Susan J. Blackmore and Nicholas Rose
Department of Psychology
University of the West of England
St Matthias College
Bristol BS16 2JP
Paper presented at the 24th International Conference of the Society for Psychical Research, Northampton, September 2000
During the summer of 1998 we were approached by DS who claimed to have psychic ability and to be able to predict the outcome of horse races. DS was confident he could demonstrate that ability in experiments and we were keen to test him. Over a period of nearly two years we carried out a series of experiments to test his claims. At each stage he failed to demonstrate psi and we designed further experiments to take account of his own suggested reasons for failure.
DS chose to try guessing the suit of playing cards. In a simple pilot study, carried out in October 1998, SB randomly selected a card once a week and placed it in a location agreed with DS in the office at UWE. DS then phoned in with his guess and NR recorded the guess. Over six weeks DS correctly guessed the suit 3 times in six guesses. He guessed the number five times but was never correct. He said he could not make more frequent guesses but might do better if he had a list of words to look at, as he does in a betting shop.
DS and SB created three list of words. Each week SB randomly chose one word from each list and displayed it in her office at home. DS rang in and NR recorded his guesses. 18 targets were prepared. DS made guesses for 14 of them. None was correct. DS and NR discussed how the experiment might be made more like the horse betting situation DS is used to. They decided that a computer programme would be used to simulate a horse race.
In a simulated race between 5 horses DS was asked to predict the winner, making his guesses at home. NR ran one trial a week and DS rang in with his prediction at a regular time. When DS rang the race was run and the result recorded by NR. 10 trials were run between 22/4 and 22/6 1999. DS obtained 1 hit (MCE = 2).
Conversations with DS revealed that he was unhappy with ringing in his predictions from home and with other aspects of the experiment. NR redesigned the programme to meet the requirements and DS came into the University for further trials. In these experiments DS had to choose the winner from 10 ‘horses’, completing 100 trials over a period of 10 weeks. The computer program recorded predictions and winner. NR recorded the rank of the predicted winner. In the 100 trials DS scored 6 hits (MCE = 10) and a sum of ranks of 578 (MCE = 550).
DS expressed concern over the pressure to make 10 predictions in a session, explaining that in the betting shop he sometimes let races run in order to get a feel for the race. NR therefore redesigned the computer programme to allow races to be run without a prediction, and told DS he could make fewer than 10 predictions or even none on a particular session. DS also suggested that stress in his daily life might be affecting his performance on the task. 20 trials were run over three sessions. The computer recorded all the data. DS scored 1 hit (MCE = 2) and a sum of ranks of 106 (MCE = 110). DS’s claims about his performance and his reasons for failure became steadily more complex. SB therefore interviewed DS after this experiment, and the subsequent one. The interviews were tape recorded and transcribed.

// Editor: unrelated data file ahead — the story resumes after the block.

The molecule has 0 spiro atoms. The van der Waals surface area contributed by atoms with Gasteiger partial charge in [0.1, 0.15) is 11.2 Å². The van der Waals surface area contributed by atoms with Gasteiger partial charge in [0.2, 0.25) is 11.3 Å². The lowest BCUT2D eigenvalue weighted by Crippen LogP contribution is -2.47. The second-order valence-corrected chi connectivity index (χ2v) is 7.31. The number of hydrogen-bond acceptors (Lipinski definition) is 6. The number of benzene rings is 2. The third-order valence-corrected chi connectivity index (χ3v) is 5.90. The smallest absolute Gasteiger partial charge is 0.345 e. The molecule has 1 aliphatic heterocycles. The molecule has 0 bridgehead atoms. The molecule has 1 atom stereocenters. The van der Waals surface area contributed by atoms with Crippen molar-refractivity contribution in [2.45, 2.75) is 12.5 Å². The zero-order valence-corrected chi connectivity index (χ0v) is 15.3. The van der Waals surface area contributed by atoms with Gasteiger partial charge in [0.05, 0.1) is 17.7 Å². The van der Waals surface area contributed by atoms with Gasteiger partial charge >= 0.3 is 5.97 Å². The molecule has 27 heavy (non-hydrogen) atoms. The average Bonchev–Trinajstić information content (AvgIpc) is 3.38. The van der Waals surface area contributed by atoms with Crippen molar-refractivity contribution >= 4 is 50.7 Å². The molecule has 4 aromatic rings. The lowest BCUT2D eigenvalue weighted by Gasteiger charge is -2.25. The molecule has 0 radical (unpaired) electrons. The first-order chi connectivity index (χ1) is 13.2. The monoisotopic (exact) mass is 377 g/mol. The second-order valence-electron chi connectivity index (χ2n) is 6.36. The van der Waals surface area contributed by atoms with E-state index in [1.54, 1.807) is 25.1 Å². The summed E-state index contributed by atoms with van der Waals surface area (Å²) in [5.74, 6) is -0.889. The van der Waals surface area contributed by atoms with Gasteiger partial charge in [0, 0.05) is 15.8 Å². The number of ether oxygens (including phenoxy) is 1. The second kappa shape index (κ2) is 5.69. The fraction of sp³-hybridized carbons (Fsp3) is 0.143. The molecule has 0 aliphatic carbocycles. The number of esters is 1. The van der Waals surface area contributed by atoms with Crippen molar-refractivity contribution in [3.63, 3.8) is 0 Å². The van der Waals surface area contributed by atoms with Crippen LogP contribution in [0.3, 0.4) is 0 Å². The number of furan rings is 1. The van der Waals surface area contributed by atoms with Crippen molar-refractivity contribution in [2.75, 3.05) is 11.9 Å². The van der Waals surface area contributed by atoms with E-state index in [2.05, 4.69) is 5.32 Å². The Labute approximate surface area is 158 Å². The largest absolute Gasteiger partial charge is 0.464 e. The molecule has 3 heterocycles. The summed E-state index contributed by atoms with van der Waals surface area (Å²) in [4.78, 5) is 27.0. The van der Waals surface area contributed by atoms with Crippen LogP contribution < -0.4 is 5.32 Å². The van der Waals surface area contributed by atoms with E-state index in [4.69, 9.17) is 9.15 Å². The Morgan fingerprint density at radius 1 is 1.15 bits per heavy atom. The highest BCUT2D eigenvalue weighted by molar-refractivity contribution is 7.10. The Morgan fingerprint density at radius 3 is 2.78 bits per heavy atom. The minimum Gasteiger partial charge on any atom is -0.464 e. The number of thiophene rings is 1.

From the interview DS still appeared confident that he could produce psi if environmental factors at home (such as good sleep and diet) could be improved, and if he had more motivation to win in each individual trial. He also studied his previous results in great detail and on this basis suggested to NR that he would get more 1, 2, 3, 4, 9, and 10 places and fewer 5, 6, 7 and 8’s. NR redesigned the programme to record that information from each race. In addition DS was provided with toy money to make ‘bets’ with. For the 20 trials DS was given £40, allowing him to make an average bet of £2 per race – he could raise or lower that according to his confidence in the outcome. This (in theory) allowed us to take a measure of his confidence, as well as providing him with greater motivation to succeed. 20 trials were run over 6 sessions. DS scored 3 hits (MCE = 2) and a sum of ranks of 99 (MCE = 110). These results, although in the right direction, were not significant. There was no evidence that fewer 5, 6, 7 or 8 places were obtained. DS bet precisely £1 on each race for which he made a prediction, and there was no sign that he was more confident of his prediction when he won. The return of the stake was 7:1 which (with the return of the original stake) meant that he received £8 back for every £1 gambled. From the initial stake of £40, DS ended with a small winnings with a total of £44.
Perhaps the most interesting part of this process was the extent to which DS’s explanation for failure to obtain psi became more complex over time and eventually overcame our ability to simulate features within the experiment. Whilst DS was unable to obtain results suggestive of psi, the results do gradually appear to be moving in that direction – and he did make a small winning in the final experiment. A further experiment is planned if DS is available later in the year.
Thanks to the Perrott-Warrick Fund for support of this project.